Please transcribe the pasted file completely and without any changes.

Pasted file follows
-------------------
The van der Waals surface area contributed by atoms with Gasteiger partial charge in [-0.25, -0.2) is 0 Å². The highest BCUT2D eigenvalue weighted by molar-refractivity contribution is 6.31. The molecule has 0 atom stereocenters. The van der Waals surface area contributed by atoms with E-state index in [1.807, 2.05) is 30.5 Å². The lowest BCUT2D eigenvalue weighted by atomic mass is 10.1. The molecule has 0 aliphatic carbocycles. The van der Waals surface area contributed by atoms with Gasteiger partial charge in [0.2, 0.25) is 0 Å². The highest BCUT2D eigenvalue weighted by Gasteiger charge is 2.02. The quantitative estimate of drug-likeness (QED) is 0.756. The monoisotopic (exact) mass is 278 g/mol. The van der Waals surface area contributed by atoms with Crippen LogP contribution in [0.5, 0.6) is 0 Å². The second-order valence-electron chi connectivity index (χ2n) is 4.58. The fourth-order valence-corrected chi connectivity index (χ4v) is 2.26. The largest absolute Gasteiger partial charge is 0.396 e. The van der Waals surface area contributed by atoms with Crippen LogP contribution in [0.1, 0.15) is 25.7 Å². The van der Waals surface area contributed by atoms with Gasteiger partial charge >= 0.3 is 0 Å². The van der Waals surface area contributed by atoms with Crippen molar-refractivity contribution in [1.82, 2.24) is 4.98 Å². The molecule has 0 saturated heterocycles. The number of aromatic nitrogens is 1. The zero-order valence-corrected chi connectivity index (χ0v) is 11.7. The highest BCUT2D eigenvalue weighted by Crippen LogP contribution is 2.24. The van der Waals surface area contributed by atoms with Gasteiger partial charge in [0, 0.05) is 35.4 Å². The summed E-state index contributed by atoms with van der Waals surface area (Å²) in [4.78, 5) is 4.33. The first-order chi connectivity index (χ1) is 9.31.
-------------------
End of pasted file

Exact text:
The van der Waals surface area contributed by atoms with Gasteiger partial charge in [-0.25, -0.2) is 0 Å². The highest BCUT2D eigenvalue weighted by molar-refractivity contribution is 6.31. The molecule has 0 atom stereocenters. The van der Waals surface area contributed by atoms with E-state index in [1.807, 2.05) is 30.5 Å². The lowest BCUT2D eigenvalue weighted by atomic mass is 10.1. The molecule has 0 aliphatic carbocycles. The van der Waals surface area contributed by atoms with Gasteiger partial charge in [0.2, 0.25) is 0 Å². The highest BCUT2D eigenvalue weighted by Gasteiger charge is 2.02. The quantitative estimate of drug-likeness (QED) is 0.756. The monoisotopic (exact) mass is 278 g/mol. The van der Waals surface area contributed by atoms with Crippen LogP contribution in [0.5, 0.6) is 0 Å². The second-order valence-electron chi connectivity index (χ2n) is 4.58. The fourth-order valence-corrected chi connectivity index (χ4v) is 2.26. The largest absolute Gasteiger partial charge is 0.396 e. The van der Waals surface area contributed by atoms with Crippen LogP contribution in [0.1, 0.15) is 25.7 Å². The van der Waals surface area contributed by atoms with Gasteiger partial charge >= 0.3 is 0 Å². The van der Waals surface area contributed by atoms with Crippen molar-refractivity contribution in [1.82, 2.24) is 4.98 Å². The molecule has 0 saturated heterocycles. The number of aromatic nitrogens is 1. The zero-order valence-corrected chi connectivity index (χ0v) is 11.7. The highest BCUT2D eigenvalue weighted by Crippen LogP contribution is 2.24. The van der Waals surface area contributed by atoms with Gasteiger partial charge in [0, 0.05) is 35.4 Å². The summed E-state index contributed by atoms with van der Waals surface area (Å²) in [4.78, 5) is 4.33. The first-order chi connectivity index (χ1) is 9.31.